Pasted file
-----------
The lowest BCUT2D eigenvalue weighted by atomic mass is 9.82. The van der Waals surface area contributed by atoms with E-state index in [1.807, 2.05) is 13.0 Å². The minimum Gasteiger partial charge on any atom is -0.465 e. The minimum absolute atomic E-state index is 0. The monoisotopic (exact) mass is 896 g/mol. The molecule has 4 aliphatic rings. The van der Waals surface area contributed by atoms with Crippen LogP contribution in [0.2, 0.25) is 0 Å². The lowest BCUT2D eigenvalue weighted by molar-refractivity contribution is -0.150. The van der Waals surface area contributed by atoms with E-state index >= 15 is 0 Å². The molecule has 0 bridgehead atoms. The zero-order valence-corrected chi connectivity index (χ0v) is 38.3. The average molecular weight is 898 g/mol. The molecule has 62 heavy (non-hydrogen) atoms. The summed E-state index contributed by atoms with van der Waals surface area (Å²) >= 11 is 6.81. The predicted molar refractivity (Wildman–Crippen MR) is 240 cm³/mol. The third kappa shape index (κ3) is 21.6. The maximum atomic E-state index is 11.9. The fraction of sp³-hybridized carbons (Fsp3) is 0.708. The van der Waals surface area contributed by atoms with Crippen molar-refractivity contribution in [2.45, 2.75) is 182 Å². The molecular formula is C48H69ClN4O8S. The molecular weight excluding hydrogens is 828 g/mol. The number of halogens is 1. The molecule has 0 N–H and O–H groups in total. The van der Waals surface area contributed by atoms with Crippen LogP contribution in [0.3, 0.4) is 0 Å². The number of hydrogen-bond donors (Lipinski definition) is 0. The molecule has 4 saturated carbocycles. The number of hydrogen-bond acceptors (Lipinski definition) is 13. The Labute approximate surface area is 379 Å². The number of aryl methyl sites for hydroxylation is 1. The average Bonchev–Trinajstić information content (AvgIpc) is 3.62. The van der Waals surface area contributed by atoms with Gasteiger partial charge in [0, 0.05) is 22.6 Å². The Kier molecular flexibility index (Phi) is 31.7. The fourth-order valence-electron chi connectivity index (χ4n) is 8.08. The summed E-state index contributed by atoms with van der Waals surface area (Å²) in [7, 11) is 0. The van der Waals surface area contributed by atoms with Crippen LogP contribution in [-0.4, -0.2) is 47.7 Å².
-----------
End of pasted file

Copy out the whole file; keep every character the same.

The lowest BCUT2D eigenvalue weighted by atomic mass is 9.82. The van der Waals surface area contributed by atoms with E-state index in [1.807, 2.05) is 13.0 Å². The minimum Gasteiger partial charge on any atom is -0.465 e. The minimum absolute atomic E-state index is 0. The monoisotopic (exact) mass is 896 g/mol. The molecule has 4 aliphatic rings. The van der Waals surface area contributed by atoms with Crippen LogP contribution in [0.2, 0.25) is 0 Å². The lowest BCUT2D eigenvalue weighted by molar-refractivity contribution is -0.150. The van der Waals surface area contributed by atoms with E-state index >= 15 is 0 Å². The molecule has 0 bridgehead atoms. The zero-order valence-corrected chi connectivity index (χ0v) is 38.3. The average molecular weight is 898 g/mol. The molecule has 62 heavy (non-hydrogen) atoms. The summed E-state index contributed by atoms with van der Waals surface area (Å²) >= 11 is 6.81. The predicted molar refractivity (Wildman–Crippen MR) is 240 cm³/mol. The third kappa shape index (κ3) is 21.6. The maximum atomic E-state index is 11.9. The fraction of sp³-hybridized carbons (Fsp3) is 0.708. The van der Waals surface area contributed by atoms with Crippen molar-refractivity contribution in [2.45, 2.75) is 182 Å². The molecular formula is C48H69ClN4O8S. The molecular weight excluding hydrogens is 828 g/mol. The number of halogens is 1. The molecule has 0 N–H and O–H groups in total. The van der Waals surface area contributed by atoms with Crippen LogP contribution in [0.3, 0.4) is 0 Å². The number of hydrogen-bond donors (Lipinski definition) is 0. The molecule has 4 saturated carbocycles. The number of hydrogen-bond acceptors (Lipinski definition) is 13. The Labute approximate surface area is 379 Å². The number of aryl methyl sites for hydroxylation is 1. The average Bonchev–Trinajstić information content (AvgIpc) is 3.62. The van der Waals surface area contributed by atoms with Gasteiger partial charge in [0, 0.05) is 22.6 Å². The Kier molecular flexibility index (Phi) is 31.7. The fourth-order valence-electron chi connectivity index (χ4n) is 8.08. The summed E-state index contributed by atoms with van der Waals surface area (Å²) in [7, 11) is 0. The van der Waals surface area contributed by atoms with Crippen LogP contribution in [-0.4, -0.2) is 47.7 Å².